Referral to UNSC end of diplomacy: Iran
Tehran has also warned several times of an oil crisis if sanctions were imposed against Iran, the world's fourth biggest oil producer.india Updated: Jan 31, 2006 21:52 IST
The referral of the Iranian nuclear case to the UN Security Council by the EU and the US would mean the end of diplomacy on the issue, Iran's chief nuclear negotiator Ali Larijani said on Tuesday.
"We consider referral to the UN Security Council as the end of diplomacy, and this is definitely not positive," Larijani told Khabar news network.
"The Europeans should be more careful as they might start this process but they might not be the one to end it."
Iran has warned that if its controversial nuclear programme is referred to the Security Council, Tehran would implement a parliamentary bill it passed last year and suspend all cooperation with the International Atomic Energy Agency (IAEA).
The suspension would include IAEA inspections and other issues relating to the UN nuclear watchdog's additional protocol that was introduced to ensure that no new countries acquire nuclear weapons.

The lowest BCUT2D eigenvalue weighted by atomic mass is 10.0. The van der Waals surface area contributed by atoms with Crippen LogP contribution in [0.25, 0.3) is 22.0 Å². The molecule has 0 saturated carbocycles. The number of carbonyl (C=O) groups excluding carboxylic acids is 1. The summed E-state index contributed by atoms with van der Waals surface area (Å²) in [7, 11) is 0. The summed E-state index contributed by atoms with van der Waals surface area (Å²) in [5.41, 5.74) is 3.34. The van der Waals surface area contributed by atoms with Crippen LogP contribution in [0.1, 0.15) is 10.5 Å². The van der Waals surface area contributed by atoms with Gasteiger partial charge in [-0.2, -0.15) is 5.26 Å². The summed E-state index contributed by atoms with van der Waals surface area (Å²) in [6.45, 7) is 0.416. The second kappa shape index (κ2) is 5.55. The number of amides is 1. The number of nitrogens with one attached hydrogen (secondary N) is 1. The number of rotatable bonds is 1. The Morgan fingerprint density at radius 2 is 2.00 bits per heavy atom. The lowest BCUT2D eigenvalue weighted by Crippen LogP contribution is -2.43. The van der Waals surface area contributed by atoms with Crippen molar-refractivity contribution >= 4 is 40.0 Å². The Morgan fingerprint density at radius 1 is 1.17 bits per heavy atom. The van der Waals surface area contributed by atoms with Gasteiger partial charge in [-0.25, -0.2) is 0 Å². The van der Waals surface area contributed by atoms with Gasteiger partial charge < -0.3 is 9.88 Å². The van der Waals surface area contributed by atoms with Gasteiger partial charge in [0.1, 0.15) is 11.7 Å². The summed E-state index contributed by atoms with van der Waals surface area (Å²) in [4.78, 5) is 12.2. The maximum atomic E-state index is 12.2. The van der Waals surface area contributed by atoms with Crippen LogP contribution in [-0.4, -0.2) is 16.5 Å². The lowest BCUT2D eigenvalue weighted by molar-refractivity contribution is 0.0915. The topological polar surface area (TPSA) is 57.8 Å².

Tehran has also warned several times of an oil crisis if sanctions were imposed against Iran, the world's fourth biggest oil producer.
"It would be a disgrace for an organisation like the IAEA to refer a member-country to the UN Security Council just because that country wants to avail itself of its right to pursue peaceful nuclear technology," Larijani said.
He again stressed that "the doors for diplomacy are still open" and called on the West to choose a wise approach, and not a hostile one, to bring the nuclear dispute to an end.
Iran's Vice President Gholam-Reza Aqazadeh told ISNA news agency earlier on Tuesday that "the West has no justification for the referral and considering the transparent Iranian cooperation with the IAEA, the Europeans will have legal problems to pursue the referral."
The comments from Aqazadeh, also head of the Iranian Atomic Energy Organisation, follow the surprising united front shown Monday by Britain, China, France, Russia and the US, who are the five permanent members of the UN Security Council, and Germany and the EU.
The group signalled that it supported bringing Iran before the Security Council with the possible consequence of sanctions.
Prior to Monday's agreement in London, Russia and China, both permanent members of the Security Council with the associated power of veto, had been reluctant to commit to referring Iran to the UN.
The governing board of IAEA has a special session slated for Thursday to consider the matter.